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Quince (Olmsted Falls, OH)

(Closed) As frequent readers of my blog are aware, one of my major clients is NASA Glenn Research Center, so I travel fairly frequently to the Cleveland area. As several of my other reviews, such as Greenhouse Tavern and Wonton Gourmet indicate, Cleveland is quite the food destination, and I’ve so far only touched the tip of the iceberg (with such recommended establishments as AMP150, Lola, Lolita, B-spot, and several others remaining on my hit list for reviewing). However, most of these places (with the noticeable exception of AMP 150) are downtown or other places not easily accessible to GRC (which is by the airport, well west of downtown), so for years the question of “Where shall we go for lunch?” was typically answered with “well, thte food court at the mall isn’t too bad…” Indeed, that’s where we’ve eaten, more times than I could count.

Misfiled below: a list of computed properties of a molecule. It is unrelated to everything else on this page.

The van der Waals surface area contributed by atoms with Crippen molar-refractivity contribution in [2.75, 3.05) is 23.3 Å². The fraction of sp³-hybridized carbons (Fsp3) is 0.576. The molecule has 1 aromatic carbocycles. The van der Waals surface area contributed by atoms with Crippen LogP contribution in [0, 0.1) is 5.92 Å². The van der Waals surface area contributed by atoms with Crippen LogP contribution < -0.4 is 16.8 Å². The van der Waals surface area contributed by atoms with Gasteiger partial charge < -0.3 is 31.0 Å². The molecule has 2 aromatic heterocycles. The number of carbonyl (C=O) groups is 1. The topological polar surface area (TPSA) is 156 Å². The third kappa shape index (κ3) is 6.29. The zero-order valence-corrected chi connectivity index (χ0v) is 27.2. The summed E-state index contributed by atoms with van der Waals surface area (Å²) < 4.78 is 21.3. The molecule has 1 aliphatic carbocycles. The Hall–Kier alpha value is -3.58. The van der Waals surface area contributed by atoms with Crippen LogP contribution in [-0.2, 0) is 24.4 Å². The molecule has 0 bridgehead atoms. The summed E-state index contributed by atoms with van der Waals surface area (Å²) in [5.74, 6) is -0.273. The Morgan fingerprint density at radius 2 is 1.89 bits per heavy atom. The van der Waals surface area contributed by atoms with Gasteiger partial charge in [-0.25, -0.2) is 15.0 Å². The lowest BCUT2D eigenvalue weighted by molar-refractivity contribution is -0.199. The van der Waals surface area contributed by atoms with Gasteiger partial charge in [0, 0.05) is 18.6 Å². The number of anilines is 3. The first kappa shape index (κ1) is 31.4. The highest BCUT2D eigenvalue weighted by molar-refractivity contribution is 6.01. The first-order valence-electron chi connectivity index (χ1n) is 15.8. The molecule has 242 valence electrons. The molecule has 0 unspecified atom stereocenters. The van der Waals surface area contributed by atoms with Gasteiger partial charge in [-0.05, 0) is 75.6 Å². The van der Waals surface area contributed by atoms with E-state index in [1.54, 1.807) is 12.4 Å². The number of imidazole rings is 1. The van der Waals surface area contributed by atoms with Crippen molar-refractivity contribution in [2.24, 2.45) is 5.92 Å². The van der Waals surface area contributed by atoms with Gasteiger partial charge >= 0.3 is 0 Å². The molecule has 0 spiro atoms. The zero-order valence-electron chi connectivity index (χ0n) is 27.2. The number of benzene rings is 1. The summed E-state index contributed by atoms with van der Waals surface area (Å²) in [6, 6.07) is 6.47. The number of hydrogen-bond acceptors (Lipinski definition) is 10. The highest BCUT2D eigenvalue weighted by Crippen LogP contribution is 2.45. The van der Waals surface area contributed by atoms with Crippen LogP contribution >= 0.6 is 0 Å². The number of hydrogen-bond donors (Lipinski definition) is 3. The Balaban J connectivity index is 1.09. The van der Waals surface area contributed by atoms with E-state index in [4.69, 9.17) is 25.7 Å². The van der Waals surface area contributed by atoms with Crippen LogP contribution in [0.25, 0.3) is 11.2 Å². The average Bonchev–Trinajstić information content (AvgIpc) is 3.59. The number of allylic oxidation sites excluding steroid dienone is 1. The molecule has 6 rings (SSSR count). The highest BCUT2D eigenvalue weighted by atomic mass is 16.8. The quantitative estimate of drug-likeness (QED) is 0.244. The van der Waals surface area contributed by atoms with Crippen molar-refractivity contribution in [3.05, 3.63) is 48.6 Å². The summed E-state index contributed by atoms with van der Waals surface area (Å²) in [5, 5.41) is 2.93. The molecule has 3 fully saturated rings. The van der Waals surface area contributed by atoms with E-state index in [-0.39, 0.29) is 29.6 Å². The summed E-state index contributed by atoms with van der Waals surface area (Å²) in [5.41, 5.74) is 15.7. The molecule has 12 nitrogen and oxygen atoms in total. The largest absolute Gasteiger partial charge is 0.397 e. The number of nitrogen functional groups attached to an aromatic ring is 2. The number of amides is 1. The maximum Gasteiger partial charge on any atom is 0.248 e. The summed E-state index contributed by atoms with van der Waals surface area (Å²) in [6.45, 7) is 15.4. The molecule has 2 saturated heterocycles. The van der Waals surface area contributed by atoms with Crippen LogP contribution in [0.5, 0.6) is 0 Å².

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Bar Cento (Cleveland, OH)

Cleveland continues to be good to me on my regular visits here. On my last visit here I had an outstanding evening at Greenhouse Tavern, and learned that a substantial fraction of the culinary professionals there know and respect each other. Indeed, one of the last pieces of advice from the bartender at Greenhouse Tavern was that if I wanted some good beer and pizza, I should check out Bar Cento (where Greenhouse’s Jonathon Sawyer was chef before opening Greenhouse). Interestingly, I also got a recommendation for Bar Cento from my friend Rick in Vermont, who happens to know the new chef at Cento, Michael Nowak, from his days as a culinary student at NECI. So that was two reasons to head to Bar Cento on this trip…